Do you know that saying? Maybe it’s a Midwest thing.

This probably won’t be your go-to-for-style blog, unless of course, you want to hear about all the winning ensembles I put together from clothes I bought at the Gap Outlet.  Last year.

Also, these pages probably won’t enlighten you to mind-blowing new music that you HAVE TO SEE LIVE, because my idea of mind-blowing music is the Fame Soundtrack (the original Fame, not that hideous remake) listened to from the comfort of my modular couch in my living room.

My photography is getting better everyday, so I can capture an image well enough to enhance my stories.  I don’t, however, really have any tips on taking pictures, unless you count taking your finger off the lens as a tip.

I won’t be telling you how to cook wonderful, family-friendly meals that can be ready in minutes.  I do, however, watch my fair share of Food Network and can do a startlingly accurate imitation of the Chairman from Iron Chef.  If you want a good food blog, check out my friend Kelly’s blog: http://dinnerdujour.org/  (Kelly has serious cooking chops (get it?) and she can get you on the path of deliciousness.)

For better or worse, I will not be chronicling a bunch of stories about my perfect homemaking skills and my well-behaved children.  It’s a little secret that I think it’s more fun to have energetic, creative, pain-in-the-ass kids, which is a good thing, because that’s what I have!  I won’t be perseverating all the bleeping time about how I am not a perfect mom– I will from time to time, but I mostly want to laugh, celebrate and take it all less seriously.

I had a big plan to start this blog tomorrow (February 29, 2012), but I am pushing up the production date to right now.  Both kids are napping and who knows when that will happen again. I was excited to wax eloquently about the symbolism of starting on Leap Year, but you know what, I am just that kind of outlaw: one that starts her blog one day early. Dangerous stuff.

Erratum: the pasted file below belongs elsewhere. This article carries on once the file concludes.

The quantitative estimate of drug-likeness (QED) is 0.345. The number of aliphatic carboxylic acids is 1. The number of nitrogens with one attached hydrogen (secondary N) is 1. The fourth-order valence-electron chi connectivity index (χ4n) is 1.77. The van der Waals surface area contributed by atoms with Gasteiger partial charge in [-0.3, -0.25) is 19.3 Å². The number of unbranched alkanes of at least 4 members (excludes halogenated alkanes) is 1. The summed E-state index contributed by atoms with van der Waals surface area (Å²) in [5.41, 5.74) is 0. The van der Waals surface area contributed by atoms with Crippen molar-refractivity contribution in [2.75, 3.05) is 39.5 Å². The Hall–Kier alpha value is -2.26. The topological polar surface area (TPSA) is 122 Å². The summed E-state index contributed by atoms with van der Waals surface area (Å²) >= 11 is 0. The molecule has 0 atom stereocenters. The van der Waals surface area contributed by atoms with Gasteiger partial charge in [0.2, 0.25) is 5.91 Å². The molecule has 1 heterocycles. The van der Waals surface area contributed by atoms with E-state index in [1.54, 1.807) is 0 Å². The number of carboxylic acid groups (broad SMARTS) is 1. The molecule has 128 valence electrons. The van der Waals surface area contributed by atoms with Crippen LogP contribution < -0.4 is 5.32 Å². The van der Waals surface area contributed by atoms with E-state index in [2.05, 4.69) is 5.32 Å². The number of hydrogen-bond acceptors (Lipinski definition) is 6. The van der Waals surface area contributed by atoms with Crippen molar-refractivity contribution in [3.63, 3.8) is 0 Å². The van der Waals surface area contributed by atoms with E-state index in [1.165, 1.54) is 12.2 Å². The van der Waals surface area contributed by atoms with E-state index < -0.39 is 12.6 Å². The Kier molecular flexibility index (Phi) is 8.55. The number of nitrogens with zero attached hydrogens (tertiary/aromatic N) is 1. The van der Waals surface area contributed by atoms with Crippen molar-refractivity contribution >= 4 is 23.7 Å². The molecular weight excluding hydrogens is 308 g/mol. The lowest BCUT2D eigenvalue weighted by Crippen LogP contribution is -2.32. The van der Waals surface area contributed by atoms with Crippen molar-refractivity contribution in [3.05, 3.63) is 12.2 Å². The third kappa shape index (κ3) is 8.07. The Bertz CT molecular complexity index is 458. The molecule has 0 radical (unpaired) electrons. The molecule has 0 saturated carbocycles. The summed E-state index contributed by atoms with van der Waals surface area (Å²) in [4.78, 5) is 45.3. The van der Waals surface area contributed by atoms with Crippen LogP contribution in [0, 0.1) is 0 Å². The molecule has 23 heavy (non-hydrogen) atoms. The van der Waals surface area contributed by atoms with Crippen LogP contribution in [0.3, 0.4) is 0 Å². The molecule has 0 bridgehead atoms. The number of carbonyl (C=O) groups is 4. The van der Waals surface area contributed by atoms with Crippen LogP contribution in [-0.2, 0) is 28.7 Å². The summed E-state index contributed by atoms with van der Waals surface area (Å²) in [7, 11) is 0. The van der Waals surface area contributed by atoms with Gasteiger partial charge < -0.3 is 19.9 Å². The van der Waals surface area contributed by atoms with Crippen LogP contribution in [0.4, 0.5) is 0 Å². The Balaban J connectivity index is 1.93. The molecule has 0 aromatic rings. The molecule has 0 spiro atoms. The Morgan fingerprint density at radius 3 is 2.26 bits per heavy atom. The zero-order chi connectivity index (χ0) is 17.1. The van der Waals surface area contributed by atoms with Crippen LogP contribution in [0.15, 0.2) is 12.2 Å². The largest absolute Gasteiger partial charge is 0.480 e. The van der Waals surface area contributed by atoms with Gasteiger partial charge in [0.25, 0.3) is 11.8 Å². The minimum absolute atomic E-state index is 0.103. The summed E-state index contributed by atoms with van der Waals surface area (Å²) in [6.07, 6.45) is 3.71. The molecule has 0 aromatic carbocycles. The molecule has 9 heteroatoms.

Outlaw Mama would like to thank her muses for napping well today and for giving me lots of material to practice the whole “let’s have a sense of humor” philosphy.

 

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8 Comments

8 thoughts on “First Post: An Introduction

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  2. “So much of motherhood has become about beating ourselves up for not being good enough: we beat ourselves up for going back to work, for not going back to work, for breastfeeding too long or not long enough, for losing our tempers, for wanting something more or something different, for wanting a night out or for never wanting to wear real jeans again.” Wow, you nailed it. I identify with everything on that list. So happy to have found you blog. Typing with one hand, of course.

  3. The only reason I didn’t go to law school was because my parents (who met in law school) both told me not to. Instead they told me to be an accountant. For some reason, I listened. I hated my life for three months and then I took a one-way ticket to Thailand to escape. So even though my story is different than yours, I can relate. And same with my daughter’s hair. I haven’t brushed it for several days (a week?) and this morning I couldn’t help admire it’s exquisite wildness. Now I feel like blogging about her hair. Lastly, I throw my husband’s pillow on the floor every time he leaves town. It’s down there right now. So good to meet ya.